Dinner for Mrs. NH looked like this:
Lomo en Totillas de Yuca Titicaca

It was described on the menu as “Lomo en Totillas de Yuca Titicaca, (Beef Sirloin Cuts, Piled in Between 2, from Yuca Golden Fried Tortillas).”  Got that?  The beef was delicious and the tortilla was incredible.  Our only gripe is that it was over-salted.  It hardly kept the plate from being cleaned, however.

I had this, yes, this:

Papa Rellena de Carne

Forgive the poor photography.  Because what it belies is some sort of a double baked potato (without skin) fried with pork, beef, raisins and hard boiled eggs nestled warmly in the middle.  Very Peruvian and very delicious.  Oh, and for those of you wondering what the yellow, mustard-looking sauce is, it’s the huancaína sauce.  The flavor is difficult to describe.  Go there, taste it for yourself and let me know what you think.

While you’re there, have a couple pisco sours.  Oh, man!  Pisco sours in Prague!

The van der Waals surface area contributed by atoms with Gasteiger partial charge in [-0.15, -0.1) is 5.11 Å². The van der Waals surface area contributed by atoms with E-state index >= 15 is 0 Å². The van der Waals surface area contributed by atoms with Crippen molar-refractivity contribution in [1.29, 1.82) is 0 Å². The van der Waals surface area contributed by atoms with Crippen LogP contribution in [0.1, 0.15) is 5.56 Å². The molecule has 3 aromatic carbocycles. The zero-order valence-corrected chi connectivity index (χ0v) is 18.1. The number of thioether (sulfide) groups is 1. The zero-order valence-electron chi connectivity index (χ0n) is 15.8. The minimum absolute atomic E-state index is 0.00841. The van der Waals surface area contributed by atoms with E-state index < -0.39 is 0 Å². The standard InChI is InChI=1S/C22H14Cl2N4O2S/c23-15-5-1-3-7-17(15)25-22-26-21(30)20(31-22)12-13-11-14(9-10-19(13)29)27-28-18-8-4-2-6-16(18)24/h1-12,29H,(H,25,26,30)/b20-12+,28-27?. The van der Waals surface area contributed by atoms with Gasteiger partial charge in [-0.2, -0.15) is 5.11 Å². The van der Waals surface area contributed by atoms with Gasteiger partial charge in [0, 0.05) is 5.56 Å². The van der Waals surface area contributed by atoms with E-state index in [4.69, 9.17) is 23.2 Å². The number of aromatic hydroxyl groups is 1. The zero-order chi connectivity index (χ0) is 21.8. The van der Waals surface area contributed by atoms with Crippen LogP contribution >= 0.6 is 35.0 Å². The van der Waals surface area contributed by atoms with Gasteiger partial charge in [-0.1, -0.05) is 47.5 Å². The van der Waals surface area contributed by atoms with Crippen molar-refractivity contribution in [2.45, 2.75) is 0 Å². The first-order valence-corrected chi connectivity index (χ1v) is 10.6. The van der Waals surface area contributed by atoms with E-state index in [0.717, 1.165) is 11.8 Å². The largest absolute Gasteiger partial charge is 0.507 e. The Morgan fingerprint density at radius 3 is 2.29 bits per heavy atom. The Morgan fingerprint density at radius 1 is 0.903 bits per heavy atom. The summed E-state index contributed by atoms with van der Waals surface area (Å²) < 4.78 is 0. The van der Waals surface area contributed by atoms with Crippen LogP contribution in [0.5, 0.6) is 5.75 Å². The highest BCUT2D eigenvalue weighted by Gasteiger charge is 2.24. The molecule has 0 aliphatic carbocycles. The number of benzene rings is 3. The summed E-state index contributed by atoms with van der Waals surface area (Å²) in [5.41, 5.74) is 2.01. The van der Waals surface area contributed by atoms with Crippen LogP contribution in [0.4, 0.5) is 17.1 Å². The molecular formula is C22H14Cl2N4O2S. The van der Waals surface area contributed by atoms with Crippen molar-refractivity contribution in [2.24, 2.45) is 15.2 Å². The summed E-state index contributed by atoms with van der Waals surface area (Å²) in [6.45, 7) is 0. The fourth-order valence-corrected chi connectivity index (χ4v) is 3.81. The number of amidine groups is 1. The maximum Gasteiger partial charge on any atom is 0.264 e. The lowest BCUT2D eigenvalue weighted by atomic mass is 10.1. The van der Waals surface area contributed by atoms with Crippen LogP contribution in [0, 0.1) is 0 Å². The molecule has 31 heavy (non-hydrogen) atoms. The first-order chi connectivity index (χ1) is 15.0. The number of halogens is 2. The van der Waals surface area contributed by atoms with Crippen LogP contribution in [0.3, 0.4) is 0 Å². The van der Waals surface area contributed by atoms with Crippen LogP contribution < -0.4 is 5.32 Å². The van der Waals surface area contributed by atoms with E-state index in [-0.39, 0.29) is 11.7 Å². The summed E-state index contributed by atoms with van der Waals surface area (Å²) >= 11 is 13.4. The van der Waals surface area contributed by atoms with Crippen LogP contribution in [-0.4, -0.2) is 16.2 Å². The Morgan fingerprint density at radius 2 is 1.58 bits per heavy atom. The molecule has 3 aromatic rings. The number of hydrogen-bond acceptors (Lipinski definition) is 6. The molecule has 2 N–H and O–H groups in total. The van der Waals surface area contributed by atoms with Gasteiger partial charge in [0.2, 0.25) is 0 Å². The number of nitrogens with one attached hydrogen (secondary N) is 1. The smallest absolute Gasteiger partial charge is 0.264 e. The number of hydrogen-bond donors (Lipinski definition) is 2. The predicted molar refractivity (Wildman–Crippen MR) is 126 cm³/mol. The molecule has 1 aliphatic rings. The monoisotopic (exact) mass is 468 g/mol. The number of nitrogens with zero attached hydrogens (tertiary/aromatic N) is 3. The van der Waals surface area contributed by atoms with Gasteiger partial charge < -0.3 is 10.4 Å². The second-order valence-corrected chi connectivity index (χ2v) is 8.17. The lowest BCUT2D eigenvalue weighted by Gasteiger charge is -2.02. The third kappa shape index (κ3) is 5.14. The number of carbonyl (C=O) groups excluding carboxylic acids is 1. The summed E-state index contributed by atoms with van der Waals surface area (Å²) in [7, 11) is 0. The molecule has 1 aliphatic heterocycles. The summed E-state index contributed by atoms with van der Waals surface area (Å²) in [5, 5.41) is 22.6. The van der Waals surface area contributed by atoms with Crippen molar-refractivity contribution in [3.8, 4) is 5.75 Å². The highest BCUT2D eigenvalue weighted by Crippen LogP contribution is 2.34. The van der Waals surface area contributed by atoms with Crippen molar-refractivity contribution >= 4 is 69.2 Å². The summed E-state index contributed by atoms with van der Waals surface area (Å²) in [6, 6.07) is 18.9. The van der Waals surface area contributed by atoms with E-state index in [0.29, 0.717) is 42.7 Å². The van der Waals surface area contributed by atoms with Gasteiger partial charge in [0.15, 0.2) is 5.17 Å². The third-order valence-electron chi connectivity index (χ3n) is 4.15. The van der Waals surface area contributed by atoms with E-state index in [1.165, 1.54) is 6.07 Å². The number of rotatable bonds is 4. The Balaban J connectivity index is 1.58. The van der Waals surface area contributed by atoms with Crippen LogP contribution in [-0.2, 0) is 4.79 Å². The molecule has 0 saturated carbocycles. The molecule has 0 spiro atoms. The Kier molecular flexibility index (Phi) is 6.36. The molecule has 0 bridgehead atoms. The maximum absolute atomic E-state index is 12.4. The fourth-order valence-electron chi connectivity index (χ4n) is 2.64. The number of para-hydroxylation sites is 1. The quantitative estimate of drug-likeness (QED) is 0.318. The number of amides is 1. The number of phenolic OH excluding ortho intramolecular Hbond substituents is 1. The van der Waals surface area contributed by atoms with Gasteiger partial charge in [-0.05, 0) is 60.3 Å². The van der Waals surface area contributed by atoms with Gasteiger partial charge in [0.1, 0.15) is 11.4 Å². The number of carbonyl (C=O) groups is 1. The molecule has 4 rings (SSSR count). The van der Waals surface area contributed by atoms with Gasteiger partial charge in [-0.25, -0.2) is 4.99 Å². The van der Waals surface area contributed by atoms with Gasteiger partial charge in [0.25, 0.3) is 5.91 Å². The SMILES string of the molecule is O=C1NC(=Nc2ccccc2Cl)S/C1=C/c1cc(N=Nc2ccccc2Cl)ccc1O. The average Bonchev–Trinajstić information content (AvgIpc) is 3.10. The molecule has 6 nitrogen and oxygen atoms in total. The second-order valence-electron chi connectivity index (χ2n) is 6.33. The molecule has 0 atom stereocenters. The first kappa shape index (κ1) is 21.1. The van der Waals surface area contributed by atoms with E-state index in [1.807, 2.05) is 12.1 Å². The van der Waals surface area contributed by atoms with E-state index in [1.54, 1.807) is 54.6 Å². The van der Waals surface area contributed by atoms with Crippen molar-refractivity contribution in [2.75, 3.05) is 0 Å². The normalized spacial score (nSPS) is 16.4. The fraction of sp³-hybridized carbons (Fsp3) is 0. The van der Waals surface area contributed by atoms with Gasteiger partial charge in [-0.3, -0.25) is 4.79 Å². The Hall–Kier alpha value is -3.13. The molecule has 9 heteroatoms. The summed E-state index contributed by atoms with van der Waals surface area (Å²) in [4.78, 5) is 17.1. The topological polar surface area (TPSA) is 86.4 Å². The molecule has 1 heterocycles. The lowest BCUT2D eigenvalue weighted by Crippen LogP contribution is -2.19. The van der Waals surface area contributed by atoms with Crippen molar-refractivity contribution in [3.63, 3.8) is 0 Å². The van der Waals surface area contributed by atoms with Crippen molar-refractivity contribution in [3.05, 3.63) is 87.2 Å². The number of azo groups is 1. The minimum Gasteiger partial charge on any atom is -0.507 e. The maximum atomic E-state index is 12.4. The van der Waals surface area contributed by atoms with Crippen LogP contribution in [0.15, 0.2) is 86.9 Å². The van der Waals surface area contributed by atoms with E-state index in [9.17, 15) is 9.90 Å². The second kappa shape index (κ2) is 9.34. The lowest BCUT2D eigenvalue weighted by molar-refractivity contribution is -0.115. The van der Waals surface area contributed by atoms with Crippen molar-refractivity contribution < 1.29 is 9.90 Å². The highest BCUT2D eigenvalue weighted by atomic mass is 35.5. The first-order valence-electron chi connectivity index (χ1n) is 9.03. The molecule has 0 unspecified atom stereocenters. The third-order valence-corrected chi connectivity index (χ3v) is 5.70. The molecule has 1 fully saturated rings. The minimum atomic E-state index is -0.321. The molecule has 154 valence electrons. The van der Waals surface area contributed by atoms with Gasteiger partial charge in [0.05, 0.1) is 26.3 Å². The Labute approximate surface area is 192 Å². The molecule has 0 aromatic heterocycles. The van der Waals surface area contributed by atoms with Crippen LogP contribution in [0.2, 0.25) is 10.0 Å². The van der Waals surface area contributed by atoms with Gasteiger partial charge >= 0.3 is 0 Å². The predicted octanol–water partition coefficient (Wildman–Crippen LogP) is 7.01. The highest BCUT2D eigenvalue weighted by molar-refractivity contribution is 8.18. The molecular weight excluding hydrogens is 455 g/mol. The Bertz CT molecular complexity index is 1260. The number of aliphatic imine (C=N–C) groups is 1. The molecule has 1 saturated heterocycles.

La Casa Andina is a new staple on our circuit.  Excellent service, incredible pisco sours, good location, and great food makes it my Latin American home away from home in Prague.  Bravo, Casa A, bravo!

Radiohead in Prague

I saw that Radiohead would be coming to Prague via Pitchfork today and within minutes I had two tickets purchased, printed and in my fat little hands.  I just got into the band about this time last year after years of putting them off.  I finally took the plunge after our daughter had neared the 1 year mark and I had time to actually get into them.  You see, they’re not a band to be taken lightly.  They’re highly prolific, know the value of a good b-side, and just make you want to own everything.  Well, I own most everything I’ve been able to find in Prague but had yet to see them live.  Now, the opportunity has presented itself and I couldn’t be happier.  Now, if those U2 tickets would finally get here. . .

radiohead

Cream Scrambled Eggs with Black Truffles

We had a little Easter Sunday brunch today in an unseasonably warm Prague.  Cream Scrambled Eggs with Black Truffles were enjoyed on the porch with some yummy croissants and a mimosa or three.   I planted the herbs and the flower boxes this morning as well so, it’s like we’ve added another room to the house.  I love this time of year – especially after this long and ugly winter.